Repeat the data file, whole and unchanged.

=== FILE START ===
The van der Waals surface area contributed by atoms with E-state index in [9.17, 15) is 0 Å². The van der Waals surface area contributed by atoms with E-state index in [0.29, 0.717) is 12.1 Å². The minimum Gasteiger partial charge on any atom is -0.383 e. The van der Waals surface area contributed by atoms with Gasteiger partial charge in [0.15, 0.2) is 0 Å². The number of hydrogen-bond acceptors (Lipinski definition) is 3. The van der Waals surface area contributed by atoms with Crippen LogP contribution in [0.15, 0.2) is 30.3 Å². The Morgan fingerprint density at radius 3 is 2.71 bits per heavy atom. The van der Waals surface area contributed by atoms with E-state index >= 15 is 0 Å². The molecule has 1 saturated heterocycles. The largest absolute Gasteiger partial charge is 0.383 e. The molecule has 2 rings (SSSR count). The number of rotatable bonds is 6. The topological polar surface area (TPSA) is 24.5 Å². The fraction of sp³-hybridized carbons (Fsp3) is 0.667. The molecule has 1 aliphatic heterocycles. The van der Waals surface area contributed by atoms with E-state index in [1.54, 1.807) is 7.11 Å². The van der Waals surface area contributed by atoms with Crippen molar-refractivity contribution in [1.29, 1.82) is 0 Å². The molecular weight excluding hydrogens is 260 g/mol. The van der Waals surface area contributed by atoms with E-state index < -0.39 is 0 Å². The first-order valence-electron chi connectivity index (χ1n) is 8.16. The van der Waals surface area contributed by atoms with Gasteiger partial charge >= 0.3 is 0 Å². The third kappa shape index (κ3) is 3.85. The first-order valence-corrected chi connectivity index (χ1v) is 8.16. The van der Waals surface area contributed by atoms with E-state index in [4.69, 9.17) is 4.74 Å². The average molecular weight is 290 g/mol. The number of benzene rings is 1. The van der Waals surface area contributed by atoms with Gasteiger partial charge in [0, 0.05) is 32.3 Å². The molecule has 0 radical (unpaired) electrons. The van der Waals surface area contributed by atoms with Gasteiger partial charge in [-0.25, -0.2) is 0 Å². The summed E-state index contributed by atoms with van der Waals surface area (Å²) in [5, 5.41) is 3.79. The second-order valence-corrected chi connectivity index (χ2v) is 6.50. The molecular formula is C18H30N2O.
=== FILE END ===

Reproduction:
The van der Waals surface area contributed by atoms with E-state index in [9.17, 15) is 0 Å². The van der Waals surface area contributed by atoms with E-state index in [0.29, 0.717) is 12.1 Å². The minimum Gasteiger partial charge on any atom is -0.383 e. The van der Waals surface area contributed by atoms with Gasteiger partial charge in [0.15, 0.2) is 0 Å². The number of hydrogen-bond acceptors (Lipinski definition) is 3. The van der Waals surface area contributed by atoms with Crippen LogP contribution in [0.15, 0.2) is 30.3 Å². The Morgan fingerprint density at radius 3 is 2.71 bits per heavy atom. The van der Waals surface area contributed by atoms with E-state index >= 15 is 0 Å². The molecule has 1 saturated heterocycles. The largest absolute Gasteiger partial charge is 0.383 e. The molecule has 2 rings (SSSR count). The number of rotatable bonds is 6. The topological polar surface area (TPSA) is 24.5 Å². The fraction of sp³-hybridized carbons (Fsp3) is 0.667. The molecule has 1 aliphatic heterocycles. The van der Waals surface area contributed by atoms with E-state index in [1.54, 1.807) is 7.11 Å². The van der Waals surface area contributed by atoms with Crippen molar-refractivity contribution in [1.29, 1.82) is 0 Å². The molecular weight excluding hydrogens is 260 g/mol. The van der Waals surface area contributed by atoms with E-state index < -0.39 is 0 Å². The first-order valence-electron chi connectivity index (χ1n) is 8.16. The van der Waals surface area contributed by atoms with Gasteiger partial charge >= 0.3 is 0 Å². The third kappa shape index (κ3) is 3.85. The first-order valence-corrected chi connectivity index (χ1v) is 8.16. The van der Waals surface area contributed by atoms with E-state index in [4.69, 9.17) is 4.74 Å². The average molecular weight is 290 g/mol. The number of benzene rings is 1. The van der Waals surface area contributed by atoms with Gasteiger partial charge in [0, 0.05) is 32.3 Å². The molecule has 0 radical (unpaired) electrons. The van der Waals surface area contributed by atoms with Gasteiger partial charge in [-0.25, -0.2) is 0 Å². The summed E-state index contributed by atoms with van der Waals surface area (Å²) in [5, 5.41) is 3.79. The second-order valence-corrected chi connectivity index (χ2v) is 6.50. The molecular formula is C18H30N2O.